Text & Art: Annie Hansen
Popee The Performer is a 3D animated kids show created by Ryuji Masuda. The show aired on TV back in 2001-2003 in Japan and it lasted three seasons with 40 episodes that have around a 4-5 minute long runtime.
At first glance, Popee The Performer might look like a bizarre and creepy low quality project with ugly, lazy animation and filled with over-the-top violence and immature content. Some people might therefore turn their nose on it and not give the show a proper chance. But there is so much more to Popee The Performer and it’s 100% worth giving it a chance. Keep in mind, this is early 2000s computer animation so it’s not going to live up to today’s standards, especially not with the small budget and tight deadline the creator had to work with. Ryuji Masuda took all the limitations and used it to his advantage and really made it work. The unique and somewhat off-putting artstyle and movement of the characters work in the show’s favor, because it adds more spice to it’s already bizarre nature.
The plot is quite simple. The show’s two main characters are, of course, Popee the performer himself and his assistant, Kedamono. The episodes often start out with the characters trying to perform a circus trick or something similar, and it somehow always goes horribly wrong. Popee is a clown with severe anger issues and he loves to use violence to deal with all of his problems. The one who usually has to suffer through Popee’s excessive violence is Kedamono, Popee’s masked purple wolf assistant. There are other characters that are introduced later on, such as Papi, who is another clown with a very flamboyant personality that loves to challenge Popee’s violence with even more violence. There is also a frog, an alien and a sentient elephant car.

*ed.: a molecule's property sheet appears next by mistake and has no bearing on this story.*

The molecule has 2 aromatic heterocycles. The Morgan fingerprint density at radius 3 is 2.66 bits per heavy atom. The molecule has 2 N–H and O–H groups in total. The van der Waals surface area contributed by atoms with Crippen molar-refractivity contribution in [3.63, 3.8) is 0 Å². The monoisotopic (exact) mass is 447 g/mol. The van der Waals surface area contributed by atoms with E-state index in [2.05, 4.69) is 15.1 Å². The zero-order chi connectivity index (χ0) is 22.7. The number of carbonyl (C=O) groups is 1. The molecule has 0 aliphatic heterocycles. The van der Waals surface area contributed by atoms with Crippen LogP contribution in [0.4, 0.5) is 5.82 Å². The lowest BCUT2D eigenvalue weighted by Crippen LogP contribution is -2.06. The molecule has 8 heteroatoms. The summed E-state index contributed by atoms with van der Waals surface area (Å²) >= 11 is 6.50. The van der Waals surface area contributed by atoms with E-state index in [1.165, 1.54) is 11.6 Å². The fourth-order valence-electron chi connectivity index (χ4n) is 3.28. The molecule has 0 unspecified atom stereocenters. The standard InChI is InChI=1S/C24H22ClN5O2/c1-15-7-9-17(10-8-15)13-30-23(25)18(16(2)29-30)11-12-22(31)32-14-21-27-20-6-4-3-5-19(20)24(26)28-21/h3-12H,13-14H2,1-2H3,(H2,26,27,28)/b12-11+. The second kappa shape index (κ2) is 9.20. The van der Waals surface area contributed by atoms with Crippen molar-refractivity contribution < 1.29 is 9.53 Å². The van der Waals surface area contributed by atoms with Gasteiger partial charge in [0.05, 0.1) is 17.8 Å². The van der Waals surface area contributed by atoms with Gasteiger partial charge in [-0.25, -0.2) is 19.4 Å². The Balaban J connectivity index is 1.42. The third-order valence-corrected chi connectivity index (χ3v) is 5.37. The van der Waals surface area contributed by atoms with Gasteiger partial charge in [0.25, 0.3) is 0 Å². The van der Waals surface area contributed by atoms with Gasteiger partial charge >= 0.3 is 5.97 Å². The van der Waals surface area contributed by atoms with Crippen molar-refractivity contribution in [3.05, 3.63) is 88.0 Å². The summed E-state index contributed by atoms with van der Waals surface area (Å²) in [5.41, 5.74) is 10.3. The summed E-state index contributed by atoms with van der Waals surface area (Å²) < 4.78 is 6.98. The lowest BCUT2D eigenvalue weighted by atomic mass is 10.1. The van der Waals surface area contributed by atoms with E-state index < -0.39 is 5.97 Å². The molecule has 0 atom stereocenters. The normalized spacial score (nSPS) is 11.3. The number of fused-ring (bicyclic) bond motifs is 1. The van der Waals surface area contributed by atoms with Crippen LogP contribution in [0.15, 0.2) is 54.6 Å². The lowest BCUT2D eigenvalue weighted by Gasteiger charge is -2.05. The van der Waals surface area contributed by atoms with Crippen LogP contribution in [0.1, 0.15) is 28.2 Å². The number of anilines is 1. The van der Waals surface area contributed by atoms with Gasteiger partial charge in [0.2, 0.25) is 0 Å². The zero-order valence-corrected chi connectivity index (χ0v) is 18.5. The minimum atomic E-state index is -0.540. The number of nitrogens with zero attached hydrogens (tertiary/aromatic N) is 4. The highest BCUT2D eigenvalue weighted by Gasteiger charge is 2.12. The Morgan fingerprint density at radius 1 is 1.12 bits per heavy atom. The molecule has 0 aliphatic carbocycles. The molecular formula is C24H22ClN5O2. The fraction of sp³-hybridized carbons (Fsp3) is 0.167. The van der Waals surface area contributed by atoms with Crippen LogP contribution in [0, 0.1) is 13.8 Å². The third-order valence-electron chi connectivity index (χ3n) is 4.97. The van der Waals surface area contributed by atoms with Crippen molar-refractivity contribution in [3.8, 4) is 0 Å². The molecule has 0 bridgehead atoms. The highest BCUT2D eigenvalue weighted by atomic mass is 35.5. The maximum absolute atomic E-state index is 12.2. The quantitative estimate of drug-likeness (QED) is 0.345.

The series is filled with slapstick comedy and is pretty similar to Tom and Jerry, just way more extreme and bloody. The characters die regularly in very gruesome and violent ways. Anything from getting shot or hit by a car to destroying the earth by throwing the sun at it or even fighting God, could happen in this show. Because of its short runtime things need to happen fast. The plot of the episode therefore always escalates quickly in very extreme and bizarre ways and it is always hilarious. The creator couldn’t afford voice actors so the show had to rely on visual storytelling and physical comedy instead, which is a great choice since it makes Popee The Performer completely universal. Anyone, no matter what language they speak, can understand and enjoy the show.
Popee the Performer got pretty popular in Japan back in the days. Both the TV-station and viewers of all ages seemed to enjoy it and there was even some merchandise and a manga made. Now, twenty years later it lives on as a bizarre series of videos with a dedicated fanbase that you might stumble upon on the internet if you are lucky. Go check it out.